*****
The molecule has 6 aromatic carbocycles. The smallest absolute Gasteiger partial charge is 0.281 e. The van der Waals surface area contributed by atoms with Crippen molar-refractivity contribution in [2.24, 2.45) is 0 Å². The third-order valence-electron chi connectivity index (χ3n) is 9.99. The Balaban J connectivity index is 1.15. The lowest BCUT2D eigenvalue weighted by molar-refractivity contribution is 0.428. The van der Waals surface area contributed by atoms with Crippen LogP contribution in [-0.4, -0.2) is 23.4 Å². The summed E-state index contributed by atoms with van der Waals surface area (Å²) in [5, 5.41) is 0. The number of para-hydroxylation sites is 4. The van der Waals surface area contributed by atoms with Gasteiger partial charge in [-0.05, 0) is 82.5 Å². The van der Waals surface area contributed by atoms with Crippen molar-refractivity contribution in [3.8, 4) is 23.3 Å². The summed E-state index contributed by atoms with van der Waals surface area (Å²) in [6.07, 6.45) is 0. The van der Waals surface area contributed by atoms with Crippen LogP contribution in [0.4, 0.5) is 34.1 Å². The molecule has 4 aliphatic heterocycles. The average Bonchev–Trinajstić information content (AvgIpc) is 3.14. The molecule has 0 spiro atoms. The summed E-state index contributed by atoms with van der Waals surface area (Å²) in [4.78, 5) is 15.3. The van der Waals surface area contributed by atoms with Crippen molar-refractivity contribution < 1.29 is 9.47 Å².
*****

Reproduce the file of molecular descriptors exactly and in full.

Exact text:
The molecule has 6 aromatic carbocycles. The smallest absolute Gasteiger partial charge is 0.281 e. The van der Waals surface area contributed by atoms with Crippen molar-refractivity contribution in [2.24, 2.45) is 0 Å². The third-order valence-electron chi connectivity index (χ3n) is 9.99. The Balaban J connectivity index is 1.15. The lowest BCUT2D eigenvalue weighted by molar-refractivity contribution is 0.428. The van der Waals surface area contributed by atoms with Crippen LogP contribution in [-0.4, -0.2) is 23.4 Å². The summed E-state index contributed by atoms with van der Waals surface area (Å²) in [5, 5.41) is 0. The number of para-hydroxylation sites is 4. The van der Waals surface area contributed by atoms with Gasteiger partial charge in [-0.05, 0) is 82.5 Å². The van der Waals surface area contributed by atoms with Crippen molar-refractivity contribution in [3.8, 4) is 23.3 Å². The summed E-state index contributed by atoms with van der Waals surface area (Å²) in [6.07, 6.45) is 0. The van der Waals surface area contributed by atoms with Crippen LogP contribution in [0.4, 0.5) is 34.1 Å². The molecule has 4 aliphatic heterocycles. The average Bonchev–Trinajstić information content (AvgIpc) is 3.14. The molecule has 0 spiro atoms. The summed E-state index contributed by atoms with van der Waals surface area (Å²) in [4.78, 5) is 15.3. The van der Waals surface area contributed by atoms with Crippen molar-refractivity contribution < 1.29 is 9.47 Å².